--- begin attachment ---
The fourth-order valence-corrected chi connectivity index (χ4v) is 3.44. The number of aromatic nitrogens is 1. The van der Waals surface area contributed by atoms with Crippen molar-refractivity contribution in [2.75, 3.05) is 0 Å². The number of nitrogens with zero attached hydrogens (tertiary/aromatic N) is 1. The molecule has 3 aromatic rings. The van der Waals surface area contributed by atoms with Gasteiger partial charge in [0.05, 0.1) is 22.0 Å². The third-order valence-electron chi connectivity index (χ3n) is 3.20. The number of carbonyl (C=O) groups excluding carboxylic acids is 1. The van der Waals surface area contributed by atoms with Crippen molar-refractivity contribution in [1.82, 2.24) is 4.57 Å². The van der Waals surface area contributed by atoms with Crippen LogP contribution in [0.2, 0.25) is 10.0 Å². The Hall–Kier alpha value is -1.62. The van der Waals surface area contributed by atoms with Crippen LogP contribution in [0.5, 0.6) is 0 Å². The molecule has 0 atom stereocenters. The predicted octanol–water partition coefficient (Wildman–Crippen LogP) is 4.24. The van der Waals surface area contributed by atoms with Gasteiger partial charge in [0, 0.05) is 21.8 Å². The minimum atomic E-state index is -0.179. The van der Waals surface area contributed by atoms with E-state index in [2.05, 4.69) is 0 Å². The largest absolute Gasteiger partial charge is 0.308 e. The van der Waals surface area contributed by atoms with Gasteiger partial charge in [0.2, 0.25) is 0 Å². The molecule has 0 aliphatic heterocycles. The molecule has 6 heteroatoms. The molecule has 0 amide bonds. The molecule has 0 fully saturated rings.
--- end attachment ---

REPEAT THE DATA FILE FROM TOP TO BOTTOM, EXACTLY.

The fourth-order valence-corrected chi connectivity index (χ4v) is 3.44. The number of aromatic nitrogens is 1. The van der Waals surface area contributed by atoms with Crippen molar-refractivity contribution in [2.75, 3.05) is 0 Å². The number of nitrogens with zero attached hydrogens (tertiary/aromatic N) is 1. The molecule has 3 aromatic rings. The van der Waals surface area contributed by atoms with Gasteiger partial charge in [0.05, 0.1) is 22.0 Å². The third-order valence-electron chi connectivity index (χ3n) is 3.20. The number of carbonyl (C=O) groups excluding carboxylic acids is 1. The van der Waals surface area contributed by atoms with Crippen molar-refractivity contribution in [1.82, 2.24) is 4.57 Å². The van der Waals surface area contributed by atoms with Crippen LogP contribution in [0.2, 0.25) is 10.0 Å². The Hall–Kier alpha value is -1.62. The van der Waals surface area contributed by atoms with Crippen LogP contribution in [0.5, 0.6) is 0 Å². The molecule has 0 atom stereocenters. The predicted octanol–water partition coefficient (Wildman–Crippen LogP) is 4.24. The van der Waals surface area contributed by atoms with Gasteiger partial charge in [0, 0.05) is 21.8 Å². The minimum atomic E-state index is -0.179. The van der Waals surface area contributed by atoms with E-state index in [2.05, 4.69) is 0 Å². The largest absolute Gasteiger partial charge is 0.308 e. The van der Waals surface area contributed by atoms with Gasteiger partial charge in [0.2, 0.25) is 0 Å². The molecule has 0 aliphatic heterocycles. The molecule has 6 heteroatoms. The molecule has 0 amide bonds. The molecule has 0 fully saturated rings.